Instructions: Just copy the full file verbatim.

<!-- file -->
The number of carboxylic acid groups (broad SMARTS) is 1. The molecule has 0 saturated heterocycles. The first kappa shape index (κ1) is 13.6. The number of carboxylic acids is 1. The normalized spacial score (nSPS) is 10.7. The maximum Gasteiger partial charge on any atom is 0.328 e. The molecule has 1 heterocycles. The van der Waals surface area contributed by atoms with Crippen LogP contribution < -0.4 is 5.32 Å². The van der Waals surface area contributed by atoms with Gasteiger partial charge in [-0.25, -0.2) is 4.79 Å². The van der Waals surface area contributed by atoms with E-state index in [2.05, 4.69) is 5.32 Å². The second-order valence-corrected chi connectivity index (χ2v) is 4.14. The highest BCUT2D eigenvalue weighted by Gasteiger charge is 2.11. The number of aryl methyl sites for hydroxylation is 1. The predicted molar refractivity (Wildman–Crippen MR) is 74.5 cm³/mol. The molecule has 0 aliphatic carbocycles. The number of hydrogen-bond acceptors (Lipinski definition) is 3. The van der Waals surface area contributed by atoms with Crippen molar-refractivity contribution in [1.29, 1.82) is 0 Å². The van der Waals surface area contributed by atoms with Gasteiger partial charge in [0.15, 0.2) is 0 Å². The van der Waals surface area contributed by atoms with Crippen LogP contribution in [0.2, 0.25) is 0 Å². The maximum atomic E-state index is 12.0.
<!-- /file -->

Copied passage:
The number of carboxylic acid groups (broad SMARTS) is 1. The molecule has 0 saturated heterocycles. The first kappa shape index (κ1) is 13.6. The number of carboxylic acids is 1. The normalized spacial score (nSPS) is 10.7. The maximum Gasteiger partial charge on any atom is 0.328 e. The molecule has 1 heterocycles. The van der Waals surface area contributed by atoms with Crippen LogP contribution < -0.4 is 5.32 Å². The van der Waals surface area contributed by atoms with Gasteiger partial charge in [-0.25, -0.2) is 4.79 Å². The van der Waals surface area contributed by atoms with E-state index in [2.05, 4.69) is 5.32 Å². The second-order valence-corrected chi connectivity index (χ2v) is 4.14. The highest BCUT2D eigenvalue weighted by Gasteiger charge is 2.11. The number of aryl methyl sites for hydroxylation is 1. The predicted molar refractivity (Wildman–Crippen MR) is 74.5 cm³/mol. The molecule has 0 aliphatic carbocycles. The number of hydrogen-bond acceptors (Lipinski definition) is 3. The van der Waals surface area contributed by atoms with Crippen molar-refractivity contribution in [1.29, 1.82) is 0 Å². The van der Waals surface area contributed by atoms with Gasteiger partial charge in [0.15, 0.2) is 0 Å². The van der Waals surface area contributed by atoms with Crippen LogP contribution in [0.2, 0.25) is 0 Å². The maximum atomic E-state index is 12.0.